VAT cut extension.

To protect the 150,000 hospitality and tourism businesses which employ around 2.4 million jobs and have been hardest hit, we are extending the 5 per cent reduced rate of VAT for a further six months until the end of September. The rate will then increase to 12.5 per cent from October until the end of March, before returning to the normal 20 per cent rate from April 1. Overall, that’s a tax cut of nearly £5 billion next year.

Extension to the stamp duty cut. 

To avoid purchases not completing in time for the end of March, we are today announcing the £500,000 nil rate band will end on 30 June, before tapering down to £250,000 until the end of September (60 per cent of buyers will pay no stamp duty), before returning to its normal level of £125,000 from 1 October.

A new mortgage guarantee scheme for homebuyers. 

Even with the stamp duty cut, there is still a significant barrier for people to get on the housing ladder: the cost of a deposit, given that 95 per cent loan-to-value loans have gone from the market. That is why, from April, lenders who commit to providing loan-to-value ratios of between 91 to 95 per cent can get a government guarantee on the full value of those mortgages.

New Recovery Loans to replace our existing loan schemes. 

Our schemes have provided £70 billion of support to 1.5 million companies. But as these come to an end, we are introducing new Recovery Loans to take their place: loans from £25,000 up to £10 million, with an 80 per cent government guarantee.

Support for the lowest paid and most vulnerable.

The temporary £20 uplift to Universal Credit will continue for a further six months. Due to the way the system works operationally, we need to give Working Tax Credits claimants their equivalent of 6 months of support through a one-off payment of £500. We’re also increasing the National Living Wage to £8.91 from April, and extending it to people over 23 – worth almost a £350 pay rise.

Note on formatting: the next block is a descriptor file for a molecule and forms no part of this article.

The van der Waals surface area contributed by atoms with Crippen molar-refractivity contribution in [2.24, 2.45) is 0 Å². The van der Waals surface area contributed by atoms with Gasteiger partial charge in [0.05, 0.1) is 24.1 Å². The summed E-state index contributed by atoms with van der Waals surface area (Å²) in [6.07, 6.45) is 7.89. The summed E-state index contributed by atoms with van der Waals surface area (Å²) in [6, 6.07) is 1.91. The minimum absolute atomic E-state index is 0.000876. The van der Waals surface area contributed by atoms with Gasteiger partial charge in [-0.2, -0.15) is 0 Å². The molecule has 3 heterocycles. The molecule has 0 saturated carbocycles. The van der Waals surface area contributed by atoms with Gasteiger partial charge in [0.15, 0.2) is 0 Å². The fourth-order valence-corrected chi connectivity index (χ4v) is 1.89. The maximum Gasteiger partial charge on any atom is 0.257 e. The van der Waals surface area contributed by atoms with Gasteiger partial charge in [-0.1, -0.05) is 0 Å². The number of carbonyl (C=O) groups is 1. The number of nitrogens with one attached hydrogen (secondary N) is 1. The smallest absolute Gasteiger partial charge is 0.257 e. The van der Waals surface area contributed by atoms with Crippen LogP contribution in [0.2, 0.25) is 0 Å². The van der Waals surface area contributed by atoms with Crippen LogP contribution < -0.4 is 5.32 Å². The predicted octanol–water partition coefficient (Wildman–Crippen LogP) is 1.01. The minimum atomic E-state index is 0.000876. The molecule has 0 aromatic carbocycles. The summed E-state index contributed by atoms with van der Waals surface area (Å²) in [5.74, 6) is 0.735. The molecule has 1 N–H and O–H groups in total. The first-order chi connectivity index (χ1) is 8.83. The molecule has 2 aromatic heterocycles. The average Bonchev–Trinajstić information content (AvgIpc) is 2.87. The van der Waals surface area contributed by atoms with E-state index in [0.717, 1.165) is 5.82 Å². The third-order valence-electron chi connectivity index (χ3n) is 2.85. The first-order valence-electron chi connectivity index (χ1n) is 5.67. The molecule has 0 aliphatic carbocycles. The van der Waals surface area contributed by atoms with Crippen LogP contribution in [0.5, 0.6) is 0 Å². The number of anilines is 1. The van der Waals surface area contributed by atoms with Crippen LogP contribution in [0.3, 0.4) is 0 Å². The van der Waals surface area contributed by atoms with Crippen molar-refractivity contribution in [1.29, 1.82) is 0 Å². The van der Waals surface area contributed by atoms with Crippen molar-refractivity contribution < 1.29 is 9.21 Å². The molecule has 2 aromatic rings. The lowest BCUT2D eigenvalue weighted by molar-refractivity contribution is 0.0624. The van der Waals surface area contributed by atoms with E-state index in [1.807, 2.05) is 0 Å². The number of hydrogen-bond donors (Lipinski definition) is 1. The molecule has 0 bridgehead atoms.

Better skills for people to get better jobs.

We have already launched the Restart scheme to help hundreds of thousands of long term unemployed; doubled the number of Work Coaches; introduced the Lifetime Skills Guarantee to fund Level 3 Qualifications for all adults; and launched the Kickstart scheme to help 250,000 young people into work. Today we go further by doubling the incentive payment to small businesses to take on apprentices of any age to £3,000, alongside £126 million to triple the number of traineeships next year.

Support for culture and sport.

We are providing £700 million to support local and national arts, culture and sports institutions as they reopen. We’re also piloting a new apprenticeship scheme for creative industries, and extending our successful £500 million Film and TV Production Insurance Restart Scheme